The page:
When you connect your laptop to a hotspot at a coffee shop or hotel, or you create a wireless network in your home, you’re using a WiFi wireless network. So, just what is WiFi? The term stands for Wireless Fidelity and means that a device is compatible with the 802.11 standard, the established standard for wireless networks.
When you’re looking to buy new wireless networking gear or a mobile device, you’re faced with an array of choices and abbreviations. As capabilities are added to the original IEEE 802.11 standard, they become known by their amendment (802.11b, 802.11g, etc.). Here we’ll discuss the basics of each 802.11 Wi-Fi standard.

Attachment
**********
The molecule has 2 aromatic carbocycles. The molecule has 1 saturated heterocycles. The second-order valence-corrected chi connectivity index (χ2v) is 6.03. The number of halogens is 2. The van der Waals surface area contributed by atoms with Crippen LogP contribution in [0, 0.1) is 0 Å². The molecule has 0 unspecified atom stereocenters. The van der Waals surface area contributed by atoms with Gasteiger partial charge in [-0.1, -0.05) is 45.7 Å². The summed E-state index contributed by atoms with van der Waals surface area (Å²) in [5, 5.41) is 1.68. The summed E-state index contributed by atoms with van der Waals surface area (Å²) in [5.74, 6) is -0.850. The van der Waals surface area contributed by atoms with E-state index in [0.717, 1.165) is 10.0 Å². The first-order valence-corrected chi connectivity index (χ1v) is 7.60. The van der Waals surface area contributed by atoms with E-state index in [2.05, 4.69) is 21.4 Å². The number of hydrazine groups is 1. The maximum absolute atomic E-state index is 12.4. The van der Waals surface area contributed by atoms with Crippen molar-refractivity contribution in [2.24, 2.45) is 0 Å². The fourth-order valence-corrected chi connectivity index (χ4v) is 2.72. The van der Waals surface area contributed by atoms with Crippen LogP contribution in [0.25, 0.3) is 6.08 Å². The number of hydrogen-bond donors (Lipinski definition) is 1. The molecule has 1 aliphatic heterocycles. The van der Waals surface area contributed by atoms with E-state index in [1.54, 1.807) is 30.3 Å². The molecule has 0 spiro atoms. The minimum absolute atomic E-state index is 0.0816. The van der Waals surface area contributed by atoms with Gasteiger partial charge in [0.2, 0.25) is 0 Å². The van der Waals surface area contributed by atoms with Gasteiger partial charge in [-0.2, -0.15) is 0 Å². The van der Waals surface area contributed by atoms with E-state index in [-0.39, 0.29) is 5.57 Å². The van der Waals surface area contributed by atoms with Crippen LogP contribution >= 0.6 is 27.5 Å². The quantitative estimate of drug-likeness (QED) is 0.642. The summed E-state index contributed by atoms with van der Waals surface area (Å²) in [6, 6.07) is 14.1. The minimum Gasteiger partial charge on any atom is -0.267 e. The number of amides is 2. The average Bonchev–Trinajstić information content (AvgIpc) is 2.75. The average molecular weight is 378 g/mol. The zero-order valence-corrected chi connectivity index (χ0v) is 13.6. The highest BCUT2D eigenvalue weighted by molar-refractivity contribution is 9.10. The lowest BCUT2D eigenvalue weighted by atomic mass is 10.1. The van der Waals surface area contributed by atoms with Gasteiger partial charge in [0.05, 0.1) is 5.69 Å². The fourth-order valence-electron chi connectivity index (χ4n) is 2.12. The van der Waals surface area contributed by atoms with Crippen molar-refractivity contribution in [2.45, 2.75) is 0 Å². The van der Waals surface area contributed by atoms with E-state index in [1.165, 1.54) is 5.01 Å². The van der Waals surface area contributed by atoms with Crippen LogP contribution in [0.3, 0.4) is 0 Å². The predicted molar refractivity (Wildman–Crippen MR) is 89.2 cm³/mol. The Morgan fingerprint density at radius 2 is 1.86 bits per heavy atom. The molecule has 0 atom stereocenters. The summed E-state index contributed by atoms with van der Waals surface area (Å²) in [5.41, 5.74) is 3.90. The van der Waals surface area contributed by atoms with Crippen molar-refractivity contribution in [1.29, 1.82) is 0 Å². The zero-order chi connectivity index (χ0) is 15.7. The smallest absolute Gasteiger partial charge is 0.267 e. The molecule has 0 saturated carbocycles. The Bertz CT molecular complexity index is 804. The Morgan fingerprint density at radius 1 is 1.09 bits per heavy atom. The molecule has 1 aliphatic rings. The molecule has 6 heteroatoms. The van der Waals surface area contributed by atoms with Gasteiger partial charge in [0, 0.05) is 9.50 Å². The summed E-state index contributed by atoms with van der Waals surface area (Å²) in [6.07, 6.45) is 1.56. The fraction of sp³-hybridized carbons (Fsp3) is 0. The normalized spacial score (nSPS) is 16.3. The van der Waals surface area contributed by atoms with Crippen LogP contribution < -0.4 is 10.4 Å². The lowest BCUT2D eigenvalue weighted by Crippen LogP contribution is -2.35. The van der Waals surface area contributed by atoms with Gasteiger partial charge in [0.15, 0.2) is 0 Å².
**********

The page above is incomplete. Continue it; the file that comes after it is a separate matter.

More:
Knowing the ins and outs of your home wireless network can be a challenge. After all, you have dozens of devices, each connected to your network on either the 2.4GHz or 5GHz band. Some of them may be streaming or gaming while others are turned off. Maybe friends or relatives are visiting that are using your WiFi. Your home network can become cluttered and overwhelmed, leading to slower Internet.